But there it sat, right inside the front door, with no one around to stop me or ask me questions. I stopped thinking about the cons of using it after the startling realization that I was prioritizing my fear over my health. I wasn’t being fair to myself, or my partner who I loved grocery shopping with so very much. I decided my health and myself was worth the trouble, flipped the basket up and just sat down.
I thought I would be anxious. I thought I would spend the entire trip watching everyone watch me and not enjoying myself. Instead, I had a great time with my partner without having to worry about getting dizzy or being in pain. The point of using a wheelchair wasn’t to make me uncomfortable, its literally the opposite. It was there to allow me to shop without pain and worry. I thought the cons I had created in my head would prevent me from enjoying the pros of using the chair. When in fact, the pros were so wonderful it made me completely forget that the cons had ever existed in the first place.
My partner used to always complain that he didn’t have enough time to look at foods he wanted before I was shepherding us out of the store complaining about my ankles and feet, my knees, my hips, being lightheaded, or all of the above. The chair solved the problems of my physical discomfort, as well as his problem of not being able to peruse the food. We could get deli cut salmi because waiting for it to be cut wasn’t an issue anymore. We had the luxury to go down every aisle, and because we had no reason to rush we didn’t forget a single thing on our list. Sometimes he would lean down and kiss the top of my head, or reach down and bop the hair I had piled up into a bun, all while talking and laughing and rolling down the aisles.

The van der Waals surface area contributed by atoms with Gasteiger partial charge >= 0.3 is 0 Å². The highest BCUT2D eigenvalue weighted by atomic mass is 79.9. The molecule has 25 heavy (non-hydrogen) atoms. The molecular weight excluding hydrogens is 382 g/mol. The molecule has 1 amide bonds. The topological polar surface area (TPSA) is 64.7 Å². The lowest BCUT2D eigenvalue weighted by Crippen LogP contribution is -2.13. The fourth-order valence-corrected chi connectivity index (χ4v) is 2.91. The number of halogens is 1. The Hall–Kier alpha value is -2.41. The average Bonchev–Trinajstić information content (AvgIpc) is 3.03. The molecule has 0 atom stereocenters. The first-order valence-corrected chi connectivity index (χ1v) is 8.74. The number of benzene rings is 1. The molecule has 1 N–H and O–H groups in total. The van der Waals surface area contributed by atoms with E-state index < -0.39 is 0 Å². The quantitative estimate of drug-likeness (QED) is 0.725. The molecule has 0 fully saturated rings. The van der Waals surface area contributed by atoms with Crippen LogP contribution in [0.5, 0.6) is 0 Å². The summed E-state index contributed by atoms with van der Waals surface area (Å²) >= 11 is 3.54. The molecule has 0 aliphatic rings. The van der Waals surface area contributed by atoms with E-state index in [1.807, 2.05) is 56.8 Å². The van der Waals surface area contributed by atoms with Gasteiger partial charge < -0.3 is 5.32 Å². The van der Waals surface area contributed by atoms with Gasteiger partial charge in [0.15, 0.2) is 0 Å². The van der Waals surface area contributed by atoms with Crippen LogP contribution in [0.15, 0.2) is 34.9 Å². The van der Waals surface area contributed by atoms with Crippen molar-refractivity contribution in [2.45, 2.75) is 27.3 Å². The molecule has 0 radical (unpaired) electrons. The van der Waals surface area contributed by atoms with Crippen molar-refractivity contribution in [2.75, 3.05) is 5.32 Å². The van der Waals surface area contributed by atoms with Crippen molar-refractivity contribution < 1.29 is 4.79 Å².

There is an idea I saw on twitter that grocery shopping with someone is a form of intimacy. Not only is this idea true, but by allowing myself to use the chair, I was able to enjoy that specific form of intimacy with my partner in a way I hadn’t ever experienced before: worry-free.
I wanted to share my experience specifically for other people like me, the people who use up so many spoons doing something difficult because they’re afraid of what someone might say. The people who might think “I am not ill enough” or “if I don’t need a wheelchair to get into the store, I shouldn’t be using it at all.” I can’t say anything to you about yourself and your health that you don’t already know, and I don’t want to say “remember to take care of yourself,” because honestly I’m always trying to do that and I know from experience that being reminded doesn’t help much. I just hope that if you’re like me, maybe you’ll stop pushing yourself too hard, and let someone else lovingly push you around for a change.
Getty Image by yacobchuk